>laws of physics as an essential and firm foundation, we'll be in a
>good position to make progress. I think that every other attempt to
>gather a reliable body of knowledge about TCs has ultimately been
>brought down by the infiltration of pseudoscience, and I'm kind of
>hoping that the pupman list has reached a quorum where it can break
>through that barrier and earn a reputation as a place that carries
>good engineering based on sound science.
Tesla coiling has long been hindered by old theories and beliefs. This
list makes a habit of challenging and dispelling those inaccurate things
that seem to endure for so long. Only a few short years ago the best
theories about resonator behavior were from the Corrums. Those ideas were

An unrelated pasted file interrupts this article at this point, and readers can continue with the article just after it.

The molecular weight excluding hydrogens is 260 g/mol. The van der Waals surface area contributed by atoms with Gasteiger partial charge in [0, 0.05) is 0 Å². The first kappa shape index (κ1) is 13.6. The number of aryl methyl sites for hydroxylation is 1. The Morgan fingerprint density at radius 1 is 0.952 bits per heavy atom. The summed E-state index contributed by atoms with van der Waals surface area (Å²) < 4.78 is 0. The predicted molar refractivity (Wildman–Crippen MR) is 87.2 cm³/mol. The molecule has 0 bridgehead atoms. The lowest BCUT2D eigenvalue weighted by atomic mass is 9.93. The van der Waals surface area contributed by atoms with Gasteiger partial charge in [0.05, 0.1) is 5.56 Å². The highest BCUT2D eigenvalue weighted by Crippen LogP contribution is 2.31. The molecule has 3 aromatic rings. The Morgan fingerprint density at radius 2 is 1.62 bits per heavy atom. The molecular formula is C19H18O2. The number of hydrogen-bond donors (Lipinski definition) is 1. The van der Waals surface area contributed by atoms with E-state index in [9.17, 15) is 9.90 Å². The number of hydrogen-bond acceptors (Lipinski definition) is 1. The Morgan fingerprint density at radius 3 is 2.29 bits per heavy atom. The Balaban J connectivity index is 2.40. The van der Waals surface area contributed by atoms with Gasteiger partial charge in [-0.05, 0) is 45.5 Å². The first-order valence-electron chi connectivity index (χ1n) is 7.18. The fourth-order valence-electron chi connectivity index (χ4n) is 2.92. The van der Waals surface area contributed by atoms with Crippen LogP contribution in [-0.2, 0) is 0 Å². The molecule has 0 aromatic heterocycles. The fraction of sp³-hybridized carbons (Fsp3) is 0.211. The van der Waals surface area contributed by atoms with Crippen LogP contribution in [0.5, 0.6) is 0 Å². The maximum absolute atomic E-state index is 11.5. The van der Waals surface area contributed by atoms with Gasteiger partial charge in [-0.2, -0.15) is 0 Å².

15 years old!! However, with your great help we finally ended that long
(and painful) battle. However, the Corrums ideas WERE a very important
step in the process of finally resolving the matter. The secondary wire
length theory was well discarded from the beginning but still hung around
for close to 100 years!!
So WHY???? Why do these things last so long when the are so wrong?
I think it is because we all too simply ignore them instead of challenging
them. It is far easier to believe the writing of Tesla in the Colorado
Springs Notes than to pick up a fields book and learn the modern
electrostatics behind Tesla coils. Most coilers, (this one too) got their
Tesla coiling theories from the Colorado Springs Notes and a few other
sources before any electromagnetics book. I (like Tesla) carefully went
though the equations one by one to come up with the wrong answers just like
he did ;-)) You will not find Tesla coils discussed in any electrostatics
book!! That is a bazaar statement... Why don't electrostatics books